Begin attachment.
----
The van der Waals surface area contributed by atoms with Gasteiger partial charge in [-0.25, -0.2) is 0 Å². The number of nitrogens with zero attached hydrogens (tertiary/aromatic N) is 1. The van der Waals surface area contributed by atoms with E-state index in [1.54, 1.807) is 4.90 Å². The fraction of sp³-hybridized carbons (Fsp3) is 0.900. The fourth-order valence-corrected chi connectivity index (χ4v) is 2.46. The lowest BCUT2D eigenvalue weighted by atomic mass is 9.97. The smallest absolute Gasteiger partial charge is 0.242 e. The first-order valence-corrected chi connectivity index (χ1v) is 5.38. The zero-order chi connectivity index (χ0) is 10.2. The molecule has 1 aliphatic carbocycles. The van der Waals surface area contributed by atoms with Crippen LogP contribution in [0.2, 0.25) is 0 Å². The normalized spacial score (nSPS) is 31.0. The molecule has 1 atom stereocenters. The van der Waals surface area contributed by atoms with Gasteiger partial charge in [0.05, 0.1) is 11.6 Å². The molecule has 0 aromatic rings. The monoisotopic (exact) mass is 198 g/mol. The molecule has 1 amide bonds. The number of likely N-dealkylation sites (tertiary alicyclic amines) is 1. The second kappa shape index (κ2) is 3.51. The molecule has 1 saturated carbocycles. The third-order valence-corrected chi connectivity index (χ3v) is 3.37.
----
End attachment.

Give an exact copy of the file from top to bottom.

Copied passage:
The van der Waals surface area contributed by atoms with Gasteiger partial charge in [-0.25, -0.2) is 0 Å². The number of nitrogens with zero attached hydrogens (tertiary/aromatic N) is 1. The van der Waals surface area contributed by atoms with E-state index in [1.54, 1.807) is 4.90 Å². The fraction of sp³-hybridized carbons (Fsp3) is 0.900. The fourth-order valence-corrected chi connectivity index (χ4v) is 2.46. The lowest BCUT2D eigenvalue weighted by atomic mass is 9.97. The smallest absolute Gasteiger partial charge is 0.242 e. The first-order valence-corrected chi connectivity index (χ1v) is 5.38. The zero-order chi connectivity index (χ0) is 10.2. The molecule has 1 aliphatic carbocycles. The van der Waals surface area contributed by atoms with Crippen LogP contribution in [0.2, 0.25) is 0 Å². The normalized spacial score (nSPS) is 31.0. The molecule has 1 atom stereocenters. The van der Waals surface area contributed by atoms with Gasteiger partial charge in [0.05, 0.1) is 11.6 Å². The molecule has 0 aromatic rings. The monoisotopic (exact) mass is 198 g/mol. The molecule has 1 amide bonds. The number of likely N-dealkylation sites (tertiary alicyclic amines) is 1. The second kappa shape index (κ2) is 3.51. The molecule has 1 saturated carbocycles. The third-order valence-corrected chi connectivity index (χ3v) is 3.37.